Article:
November 19, 2005

Ethiopia unrest shakes business confidence

By David Mageria

ADDIS ABABA (Reuters) - Abdilazik Hussein's tiny shop in
the Ethiopian capital Addis Ababa is full to the brim with
white robes, headscarves and copies of the Koran.

Usually, the end of the Muslim fasting month of Ramadan
allows the 32-year-old trader to rake in the biggest profits of
the year as customers snap up his goods to offer each other in
celebration of the Eid al-Fitr festival.

But this year, he was forced to shut shop as riot police
fired tear gas and live rounds at stone-throwing protesters
angry about a disputed May parliamentary poll, shooting dead
more than 40 people in Ethiopia's worst violence in months.

"What I have lost in the last three days is equivalent to
my entire income for the whole year," Abdilazik said.

He reluctantly opens the shutters of his shop in the
volatile Mercato area where the clashes started, feeling he
must because the government has threatened to revoke his
trading license if he does not, but fearing there could be
further violence ahead.

Across Addis Ababa, many shopkeepers are still struggling
to repair windows and doors damaged in a spate of looting
during the clashes sparked by calls for protests by the biggest
opposition party, the Coalition for Unity and Democracy (CUD).

Political tensions in Africa's top coffee-grower have
heightened since the May 15 parliamentary election amid growing
opposition claims of vote-rigging and intimidation.

Prime Minister Meles Zenawi's government denies fraud. But
the unrest and security crackdown in which thousands of people
were arrested and most opposition leaders jailed has fueled
fears for the stability of the Horn of Africa's dominant power.

The business community says November's violence, coupled
with clashes in June in which 36 people were shot dead by
police, has worsened the commercial environment in Ethiopia, a
donor-dependent country whose economy relies heavily on

"Business generally for the last four years has not been
that buoyant," said Eyessus Zafu, president of the Addis Ababa
Chamber of Commerce, a body that represents more than 10,000

"While there may have been other reasons, recently there
has been a lot of political uncertainty. Business does not like
uncertainty," he told Reuters in an interview.


Eyessus, a successful businessman who chairs the board of
leading bank United Bank and is managing director of United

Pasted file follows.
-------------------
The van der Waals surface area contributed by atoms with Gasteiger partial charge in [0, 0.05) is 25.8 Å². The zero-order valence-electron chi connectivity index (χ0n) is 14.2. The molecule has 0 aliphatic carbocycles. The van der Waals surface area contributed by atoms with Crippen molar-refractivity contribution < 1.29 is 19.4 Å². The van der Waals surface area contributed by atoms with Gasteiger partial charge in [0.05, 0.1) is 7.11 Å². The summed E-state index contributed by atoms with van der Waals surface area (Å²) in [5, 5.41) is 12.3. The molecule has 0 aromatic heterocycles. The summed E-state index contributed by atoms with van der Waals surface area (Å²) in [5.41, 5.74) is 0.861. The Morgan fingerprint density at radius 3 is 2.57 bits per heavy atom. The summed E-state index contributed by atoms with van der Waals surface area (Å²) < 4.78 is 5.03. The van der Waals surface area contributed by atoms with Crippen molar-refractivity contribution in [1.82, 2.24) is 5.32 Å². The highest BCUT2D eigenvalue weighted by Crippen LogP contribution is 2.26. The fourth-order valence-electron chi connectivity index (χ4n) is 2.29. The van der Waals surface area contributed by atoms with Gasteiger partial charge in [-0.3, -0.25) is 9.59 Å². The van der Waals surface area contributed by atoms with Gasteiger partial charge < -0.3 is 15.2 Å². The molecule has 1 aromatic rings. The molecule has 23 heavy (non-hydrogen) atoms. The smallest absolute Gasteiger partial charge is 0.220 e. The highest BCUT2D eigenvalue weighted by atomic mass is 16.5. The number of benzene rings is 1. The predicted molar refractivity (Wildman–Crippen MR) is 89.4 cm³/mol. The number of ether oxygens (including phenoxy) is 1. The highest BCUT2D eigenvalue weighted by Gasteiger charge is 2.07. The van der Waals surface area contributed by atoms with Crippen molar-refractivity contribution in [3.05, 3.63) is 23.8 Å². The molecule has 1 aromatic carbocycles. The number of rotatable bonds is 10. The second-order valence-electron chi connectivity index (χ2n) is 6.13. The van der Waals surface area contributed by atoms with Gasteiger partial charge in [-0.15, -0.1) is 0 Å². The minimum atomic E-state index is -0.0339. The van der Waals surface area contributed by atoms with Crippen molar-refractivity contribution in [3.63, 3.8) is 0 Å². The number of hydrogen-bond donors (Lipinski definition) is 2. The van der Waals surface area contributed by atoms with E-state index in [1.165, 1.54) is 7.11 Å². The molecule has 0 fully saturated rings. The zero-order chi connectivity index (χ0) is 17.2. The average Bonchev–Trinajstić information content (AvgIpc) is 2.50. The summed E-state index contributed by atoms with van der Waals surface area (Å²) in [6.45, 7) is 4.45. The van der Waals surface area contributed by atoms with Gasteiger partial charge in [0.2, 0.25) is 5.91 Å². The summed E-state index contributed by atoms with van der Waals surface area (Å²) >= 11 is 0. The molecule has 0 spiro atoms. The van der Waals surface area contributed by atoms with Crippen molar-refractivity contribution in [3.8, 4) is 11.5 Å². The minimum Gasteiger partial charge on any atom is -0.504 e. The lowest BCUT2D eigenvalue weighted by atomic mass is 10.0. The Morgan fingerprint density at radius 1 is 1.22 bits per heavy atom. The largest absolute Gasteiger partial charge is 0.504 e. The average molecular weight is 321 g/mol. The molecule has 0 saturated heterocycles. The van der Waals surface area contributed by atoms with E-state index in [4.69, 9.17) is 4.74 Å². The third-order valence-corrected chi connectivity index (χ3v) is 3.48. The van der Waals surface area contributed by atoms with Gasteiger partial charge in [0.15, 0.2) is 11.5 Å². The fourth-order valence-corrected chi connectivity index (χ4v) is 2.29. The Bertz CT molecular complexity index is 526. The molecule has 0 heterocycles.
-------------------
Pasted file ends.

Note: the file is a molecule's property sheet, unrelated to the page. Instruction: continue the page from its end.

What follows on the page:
Insurance Company, spent 18 years in exile during the reign of
Marxist dictator Mengistu Haile Mariam, ousted in 1991 by
Meles' former rebel movement.

He only returned after Meles promised to promote democracy,
end mismanagement and pursue free-market policies to improve
the economy -- similar issues the opposition rallied for.

Eyessus said that while the economy has recorded noticeable
improvements under Meles, the recent problems exposed a serious
decline in living standards especially among youngsters.

The uncertainty has prompted investors to adopt a
wait-and-see attitude.

"What I saw were young people who have lost hope. It was
probably the worst example of the country's destitution,"
Eyessus said.

"Ethiopia, and let me say Addis Ababa in particular, has
not been generating enough employment opportunity for the
growing young population that has to be given a stake in the
society -- that is the most worrying aspect of the present

Ethiopia, sub-Sahara's second most populous country after
Nigeria, is ranked the seventh poorest in the world.

Although a top producer of high quality coffee, it has some
of the highest rates of HIV/AIDS infection and unemployment in
the world.

Meles, who accuses the CUD of plotting a rebellion against
his government, has repeatedly blamed unemployment for the
violence in the capital where he says 300,000 youths are idle.


Experts say Ethiopia has implemented reforms in the
agriculture sector and the civil service and introduced tax
measures that have improved domestic revenue collection.

But they say Ethiopia needs to accelerate privatization and
restructuring of state-owned banks, allow the entry of foreign
banks, ensure there is security of land tenure and improve its
legal and regulatory environment.

The economy recorded an average growth of 5.3 percent
between 1993 and 2002 but contracted by 3.9 percent in 2002/03
because of drought and the effects of a border war with

The government expects gross domestic product growth of 7
to 8 percent this year, accelerating to 10 percent in the next
five years, to help create jobs.

Eyessus faulted the ruling Ethiopian People's Revolutionary
Democratic Front party's development plan which he said places
a lot of emphasis on rural populations, virtually neglecting
urban areas.

"We need rural development but not at the expense of
neglecting the exploding population of the youth in the city,"
he said.

"The youth that yesterday were begging for a loaf of bread
or for a few cents will soon stop begging. They will soon start
demanding and if they can't get enough, will soon start killing
for it."

In its latest review on Ethiopia, the International
Monetary Fund calls for increased external aid to help Ethiopia
accelerate and deepen economic reforms.

Critics have called on the donor community, which gives
Ethiopia more than $1 billion a year, to squeeze aid as a means
of forcing Meles to negotiate with his opponents.

"I would advocate strongly against stopping humanitarian
aid to this country and to some degree development aid as well
because how do you get out of a humanitarian problem if you do
not have development aid?" a senior western diplomat said.